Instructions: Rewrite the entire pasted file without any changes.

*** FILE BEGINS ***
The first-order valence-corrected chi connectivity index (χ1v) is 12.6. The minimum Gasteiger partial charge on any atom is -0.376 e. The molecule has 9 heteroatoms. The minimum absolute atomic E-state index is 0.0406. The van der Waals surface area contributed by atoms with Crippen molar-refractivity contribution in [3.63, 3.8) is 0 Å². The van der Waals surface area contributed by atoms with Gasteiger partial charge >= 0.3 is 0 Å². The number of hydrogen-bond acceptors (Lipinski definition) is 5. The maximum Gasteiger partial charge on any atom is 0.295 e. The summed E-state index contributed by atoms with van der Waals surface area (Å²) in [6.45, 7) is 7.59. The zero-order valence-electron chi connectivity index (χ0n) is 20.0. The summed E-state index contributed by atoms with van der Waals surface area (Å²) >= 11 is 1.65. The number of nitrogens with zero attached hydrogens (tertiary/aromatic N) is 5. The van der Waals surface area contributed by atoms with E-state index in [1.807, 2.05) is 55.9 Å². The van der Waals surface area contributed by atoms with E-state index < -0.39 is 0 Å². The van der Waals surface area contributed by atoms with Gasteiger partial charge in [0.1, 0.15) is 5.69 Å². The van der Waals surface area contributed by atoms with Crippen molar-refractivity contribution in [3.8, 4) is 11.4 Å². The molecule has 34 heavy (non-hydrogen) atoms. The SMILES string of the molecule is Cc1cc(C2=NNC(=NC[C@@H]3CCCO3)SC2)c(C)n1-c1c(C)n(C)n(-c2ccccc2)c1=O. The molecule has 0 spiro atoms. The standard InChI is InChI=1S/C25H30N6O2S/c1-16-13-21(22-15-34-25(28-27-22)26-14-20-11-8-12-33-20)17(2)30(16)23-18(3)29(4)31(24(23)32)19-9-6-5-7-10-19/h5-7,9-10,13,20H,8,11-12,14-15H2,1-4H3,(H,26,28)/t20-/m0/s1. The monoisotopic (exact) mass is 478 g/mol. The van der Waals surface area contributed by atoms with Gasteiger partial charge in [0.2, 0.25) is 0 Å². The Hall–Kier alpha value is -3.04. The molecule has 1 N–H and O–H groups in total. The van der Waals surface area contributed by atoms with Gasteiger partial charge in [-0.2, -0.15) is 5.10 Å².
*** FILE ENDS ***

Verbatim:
The first-order valence-corrected chi connectivity index (χ1v) is 12.6. The minimum Gasteiger partial charge on any atom is -0.376 e. The molecule has 9 heteroatoms. The minimum absolute atomic E-state index is 0.0406. The van der Waals surface area contributed by atoms with Crippen molar-refractivity contribution in [3.63, 3.8) is 0 Å². The van der Waals surface area contributed by atoms with Gasteiger partial charge >= 0.3 is 0 Å². The number of hydrogen-bond acceptors (Lipinski definition) is 5. The maximum Gasteiger partial charge on any atom is 0.295 e. The summed E-state index contributed by atoms with van der Waals surface area (Å²) in [6.45, 7) is 7.59. The zero-order valence-electron chi connectivity index (χ0n) is 20.0. The summed E-state index contributed by atoms with van der Waals surface area (Å²) >= 11 is 1.65. The number of nitrogens with zero attached hydrogens (tertiary/aromatic N) is 5. The van der Waals surface area contributed by atoms with E-state index in [1.807, 2.05) is 55.9 Å². The van der Waals surface area contributed by atoms with E-state index < -0.39 is 0 Å². The van der Waals surface area contributed by atoms with Gasteiger partial charge in [0.1, 0.15) is 5.69 Å². The van der Waals surface area contributed by atoms with Crippen molar-refractivity contribution in [3.8, 4) is 11.4 Å². The molecule has 34 heavy (non-hydrogen) atoms. The SMILES string of the molecule is Cc1cc(C2=NNC(=NC[C@@H]3CCCO3)SC2)c(C)n1-c1c(C)n(C)n(-c2ccccc2)c1=O. The molecule has 0 spiro atoms. The standard InChI is InChI=1S/C25H30N6O2S/c1-16-13-21(22-15-34-25(28-27-22)26-14-20-11-8-12-33-20)17(2)30(16)23-18(3)29(4)31(24(23)32)19-9-6-5-7-10-19/h5-7,9-10,13,20H,8,11-12,14-15H2,1-4H3,(H,26,28)/t20-/m0/s1. The monoisotopic (exact) mass is 478 g/mol. The van der Waals surface area contributed by atoms with Gasteiger partial charge in [0.2, 0.25) is 0 Å². The Hall–Kier alpha value is -3.04. The molecule has 1 N–H and O–H groups in total. The van der Waals surface area contributed by atoms with Gasteiger partial charge in [-0.2, -0.15) is 5.10 Å².